Tuesday, June 28, 2016

Goodbye, Pat

Pat Summitt has died. She was the winningest Division 1 coach ever, male or female. She was a class act through and through. She will be greatly missed.

Here's her obit in the New York Times.

And here's a video from WBIR, a Knoxville station.

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Sunday, June 26, 2016

The Week in Entertainment

DVD: Finished Grantchester season 2. I have decided that I really, really dislike Geordie. Really. Wallander season 4, the last one. They really did a fine job transferring those novels to film. Sad ending but oddly pleasing as well. Hail Caesar, which I wanted to see in the theater but never quite managed to. I liked it a lot. A whole lot.

Read: A Study in Charlotte, an excellent YA novel. Boar Island, the latest Anna Pigeon novel, pretty good. Began Lud-in-the-Mist, which I never read before though I'm not sure how I missed it.

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At 11:25 PM, July 03, 2016 Blogger andrea chiu had this to say...

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triciajoy.com

www.triciajoy.com

 

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Saturday, June 25, 2016

"The best we can do"

"The best we can [do is] to pray for the father and husband so he can work through this."

That’s what the sheriff said about a woman who shot and killed her daughters during a family argument.

She was apparently nice and cheerful and all the neighbors are shocked. However, deputies had been dispatched to the house on several occasions before this. But the gun stayed.

And now three women are dead and a man is hospitalized  (though not shot).

But prayers are the best the sheriff has.

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At 6:52 PM, June 26, 2016 Anonymous Kathie had this to say...

Sometimes requesting thoughts and prayers may be a euphemism for saying leave the *bleep* alone those who don't want to be contacted at a difficult time.

Not unlike the Southernism "Bless your heart," which doesn't mean that at
all.

 

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Monday, June 20, 2016

No, Miss Manners, that's not it

In a recent Miss Manners column, the reader says
When given devastating news, such as learning that a friend has Stage 4 cancer, my first thought is to say, “You will be in my prayers.’’

But if a friend is not of the same religious beliefs or is an atheist, this is not always appreciated. Is there another way of letting them know this?
I'm a little bit curious about that "this" that she wants others to know. I presume she means that she cares about them, but I can't really tell from the letter, where it sounds like she wants "another way" to let them know her first thought, which is to pray for them. However, I'm really writing this because Miss Manners manages to say that atheists ought be to be okay with that. Specifically, she says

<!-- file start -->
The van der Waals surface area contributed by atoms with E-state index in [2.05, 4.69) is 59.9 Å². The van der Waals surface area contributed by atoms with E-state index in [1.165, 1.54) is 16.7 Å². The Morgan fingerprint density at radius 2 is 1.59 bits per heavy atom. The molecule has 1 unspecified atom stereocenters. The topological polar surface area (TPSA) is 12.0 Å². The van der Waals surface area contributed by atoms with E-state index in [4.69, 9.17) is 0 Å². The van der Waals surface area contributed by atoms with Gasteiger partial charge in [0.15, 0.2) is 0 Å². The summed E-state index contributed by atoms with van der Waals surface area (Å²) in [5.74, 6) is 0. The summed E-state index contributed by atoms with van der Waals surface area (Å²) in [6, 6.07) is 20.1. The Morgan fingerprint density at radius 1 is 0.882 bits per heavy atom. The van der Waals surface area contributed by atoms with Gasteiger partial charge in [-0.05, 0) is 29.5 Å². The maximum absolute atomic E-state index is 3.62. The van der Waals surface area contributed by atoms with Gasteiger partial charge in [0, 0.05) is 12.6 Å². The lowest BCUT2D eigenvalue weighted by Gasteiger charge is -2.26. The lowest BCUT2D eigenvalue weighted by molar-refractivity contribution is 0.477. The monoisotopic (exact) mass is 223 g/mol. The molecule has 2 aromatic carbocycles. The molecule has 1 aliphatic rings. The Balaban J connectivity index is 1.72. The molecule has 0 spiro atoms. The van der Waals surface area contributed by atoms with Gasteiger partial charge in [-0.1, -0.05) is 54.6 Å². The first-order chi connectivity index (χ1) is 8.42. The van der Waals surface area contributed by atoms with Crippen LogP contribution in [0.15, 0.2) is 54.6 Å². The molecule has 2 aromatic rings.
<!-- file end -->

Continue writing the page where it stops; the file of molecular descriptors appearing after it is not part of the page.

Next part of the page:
"Miss Manners would think that a nonreligious person could appreciate a religious person’s seeking the solace in which he or she believes."
O fer... Sure. I'm happy if someone praying gets solace from it. The thing is, it's supposed to make me feel better that they're praying for me. That's why they tell me. That's what they're doing "for me" in my time of Stage 4 cancer. They're praying. They're not offering to bring food, or drive me to my chemo treatment, or take my dog for a walk, or cut my grass, or do my shopping, or look after my kids for an afternoon, or do my laundry.* They're praying.

And that's useless to me. And it's selfish of them. And yet I'm supposed to thank them for it.

I don't generally snark at it, but it doesn't do anything to give me solace.

*When I had cancer, it wasn't Stage 4, and I had neither kids nor a dog. But trust me: there was a big difference between the (very religious, by the way) coworker who showed up to drive me to chemo every three weeks and the ones who sent me cards praying for me.


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At 9:28 PM, June 21, 2016 Anonymous Mark P had this to say...

Exactly. Talk and prayers are cheap, but that's about the extent of care that lots of people are willing to provide.

 

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Sunday, June 19, 2016

The Week in Entertainment

Somehow I scheduled this for the wrong day, so it's two weeks in one...

Live: Love Letters, which was a lovely, touching play.

Film: The Man Who Knew Infinity - a wonderful, brilliant movie. Terrific performances by Dev Patel (what a gifted actor he is!) and Jeremy Irons both. Lovely script. Highly recommended. Finding Dory, very enjoyable plus there was one moment where I actually teared up.

DVD: More Columbo. Some of Father Brown's third season. Some of Grantchester's second - does anyone actually like Geordie?